Raymond Herrera of Fear Factory
Bad blood among members can destroy even the most fiercely committed band quicker than creative differences, acrimonious label relationships, or poor album sales. When irreconcilable differences between Fear Factory vocalist Burton Bell and guitarist Dino Cazares split the LA-based group in 2002 – after a decade together – it felt like the end of an era for fans of this wildly influential, genre-bending metal band.
In the months after the breakup, bassist Christian Olde Wolbers and drummer Raymond Herrera continued to work together, recording a four-song demo that would fulfill Fear Factory’s contractual obligation to its then label, Roadrunner. Unable to find a suitable vocalist to fill Bell’s shoes, the two approached him about adding vocals to the demo. Finding their creative chemistry still very present, the trio decided to give Fear Factory another shot.
No one was really disappointed when Roadrunner passed on re-signing the band; it meant that Fear Factory was truly free to start fresh. With Wolbers assuming the role of lead guitarist, Bell felt confident that Fear Factory’s musical integrity would be maintained as long as Herrera was on board. “From the beginning of this band,” says Bell, “The essence of Fear Factory was Raymond’s drumming. He’s a machine. We’ve always known that if you just follow Raymond, that’s a Fear Factory riff. He’s the key to how we keep this band’s signature sound.” Advertisement
On the phone from his home in Los Angeles, Raymond Herrera explains his integral role in the songwriting process. “When you listen to Fear Factory songs, you can tell a drummer wrote a lot of the music,” he says. “The beats and patterns that I do are the rhythms the songs are built around. When we write music, I get together with Christian and we just start banging out all of these different rhythms and ideas; then we take it from there. Most bands write music with the guitar, and the drummer follows that. Our approach is more about coming up with a rhythm on the drums and building around it.”
Determined to rebuild Fear Factory as a better machine the second time around, Bell, Herrera, and Wolbers entered Rumbo Records studio in LA to record Fear Factory’s fifth full-length album, Archetype, a disc that continues their unmistakable sound. Already drawing rave comparisons to the band’s groundbreaking 1995 release, Demanufacture, Archetype is not only worthy of Fear Factory’s legacy, the record also marks an important next step in its evolution. With the new machine ready to shift into high gear, Fear Factory found a home at Minnesota-based Liquid 8 Records. And now Byron Stroud of Strapping Young Lad has signed on as Fear Factory’s touring bassist. Things are, as they say, falling into place.
“We’re really happy with the way everything is going,” Herrera says, “especially since we’ve regained control over the direction we want to take the band. Much of that was taken away from us over time while we were with our former label. Now we’re back in charge of everything, from business dealings to what we want to do with the music’the entire package. Fear Factory is so much healthier now. It’s an amazing time for the band.” Advertisement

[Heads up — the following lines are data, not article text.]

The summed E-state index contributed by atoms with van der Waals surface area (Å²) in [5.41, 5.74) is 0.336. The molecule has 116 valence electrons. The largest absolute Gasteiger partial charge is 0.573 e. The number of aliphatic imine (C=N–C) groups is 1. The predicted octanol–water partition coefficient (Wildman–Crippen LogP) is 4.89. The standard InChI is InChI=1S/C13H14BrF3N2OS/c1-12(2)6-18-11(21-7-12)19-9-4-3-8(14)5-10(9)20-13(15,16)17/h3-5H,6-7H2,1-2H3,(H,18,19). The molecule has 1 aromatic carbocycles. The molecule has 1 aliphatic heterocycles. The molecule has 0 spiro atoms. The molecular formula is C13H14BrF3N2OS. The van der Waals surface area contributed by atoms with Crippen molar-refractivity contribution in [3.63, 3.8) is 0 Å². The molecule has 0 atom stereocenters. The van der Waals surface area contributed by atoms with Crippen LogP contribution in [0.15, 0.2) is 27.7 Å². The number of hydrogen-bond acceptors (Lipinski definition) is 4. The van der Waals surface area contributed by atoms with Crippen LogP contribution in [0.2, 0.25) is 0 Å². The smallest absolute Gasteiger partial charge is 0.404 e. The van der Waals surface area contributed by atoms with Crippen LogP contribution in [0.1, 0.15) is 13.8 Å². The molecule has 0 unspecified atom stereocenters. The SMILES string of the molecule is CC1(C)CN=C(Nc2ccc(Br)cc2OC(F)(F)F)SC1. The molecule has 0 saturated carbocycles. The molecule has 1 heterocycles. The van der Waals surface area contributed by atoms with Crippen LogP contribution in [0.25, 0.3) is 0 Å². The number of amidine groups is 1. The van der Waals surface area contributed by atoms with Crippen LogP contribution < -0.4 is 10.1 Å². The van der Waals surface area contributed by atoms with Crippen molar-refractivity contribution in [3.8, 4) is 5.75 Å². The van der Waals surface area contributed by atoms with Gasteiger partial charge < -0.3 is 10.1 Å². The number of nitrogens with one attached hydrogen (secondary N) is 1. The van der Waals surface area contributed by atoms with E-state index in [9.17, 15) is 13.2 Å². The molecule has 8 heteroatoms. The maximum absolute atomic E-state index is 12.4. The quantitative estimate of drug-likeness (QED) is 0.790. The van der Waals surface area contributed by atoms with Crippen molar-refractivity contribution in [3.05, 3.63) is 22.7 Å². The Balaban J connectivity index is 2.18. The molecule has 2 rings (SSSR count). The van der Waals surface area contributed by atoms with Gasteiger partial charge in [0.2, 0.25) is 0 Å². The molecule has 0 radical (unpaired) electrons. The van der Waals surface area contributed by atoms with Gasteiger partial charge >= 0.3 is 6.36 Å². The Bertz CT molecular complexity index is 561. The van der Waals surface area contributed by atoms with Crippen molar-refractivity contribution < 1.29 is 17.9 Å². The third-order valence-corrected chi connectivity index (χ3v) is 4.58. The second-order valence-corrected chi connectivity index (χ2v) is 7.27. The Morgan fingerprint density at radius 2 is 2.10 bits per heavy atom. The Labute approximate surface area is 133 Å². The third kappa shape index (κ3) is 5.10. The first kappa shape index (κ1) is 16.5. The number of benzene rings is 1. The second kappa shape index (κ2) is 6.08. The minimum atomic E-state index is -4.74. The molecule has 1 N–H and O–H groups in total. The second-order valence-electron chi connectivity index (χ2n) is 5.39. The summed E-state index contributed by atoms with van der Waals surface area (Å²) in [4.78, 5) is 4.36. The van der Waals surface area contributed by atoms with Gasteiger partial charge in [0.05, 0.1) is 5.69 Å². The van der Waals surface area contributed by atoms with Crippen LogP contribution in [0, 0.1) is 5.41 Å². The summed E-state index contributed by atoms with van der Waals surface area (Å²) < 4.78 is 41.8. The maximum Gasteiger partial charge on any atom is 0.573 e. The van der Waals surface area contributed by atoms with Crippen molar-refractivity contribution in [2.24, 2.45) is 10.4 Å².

MD: Not only is your double bass work incredibly fast, it’s extremely precise. Can you share some playing tips for developing both speed and accuracy?
Raymond: One thing that really helped me generate better speed was working on broken-up kick drum patterns rather than straight double bass. The problem with straight double bass is that it gets boring after a while. By doing patterns, I started to feel muscles in my legs that I’d never felt before. When you practice that way and then go back to ‘regular’ double bass, it’s so easy to do that you automatically become faster.
I noticed that starting out, when I was trying to get a certain speed with regular double bass, I just couldn’t get there. When I could get there, I couldn’t do it for very long because I’d get tired. By practicing patterns, it brought out something else in the way I play and it built different leg muscles. It’s like a different mentality, and it’s a lot harder to do.
If you try to do a double bass pattern at 200 bpm, it’s not that difficult. But try to do a rudiment on the bass drums at 200 bpm and it becomes a whole different ballgame. Then, when you go back to straight double bass, all of a sudden doing 210, 215, or 225 isn’t really that difficult. Advertisement
As far as my precision, that’s just something I’ve worked on. Fear Factory music is very precise, so the only option for me was to become precise. There are lots of little parts in Fear Factory songs, where I’m doing all of this really sick stuff. Then, all of a sudden, I’ve got to mute a cymbal with my hand. That’s one of my trademarks, too; when a song stops, I literally stop everything. I clamp down on my cymbals and everything stops.
Accuracy comes from me playing each individual part over and over. For example, there’s a song on Archetype called “Corporate Cloning.” In one part, we go from the bridge back into the verse. When I do that, my hi-hat is open and I have to close it – but I just finished playing a double bass part. So I have to quickly take my left foot off the left kick and bring it down on the hi-hat. I had to practice that part about forty times until I got it perfect.
The reason I’m very tight and precise on all that stuff is I work on those parts so they stand out. As a result, when I go in to record, the engineers don’t have to piece together a performance or mess with it; I can just play it. This also allows me to be able to play everything live. That’s how I became this type of drummer, by consistently practicing those little sections to make them tighter.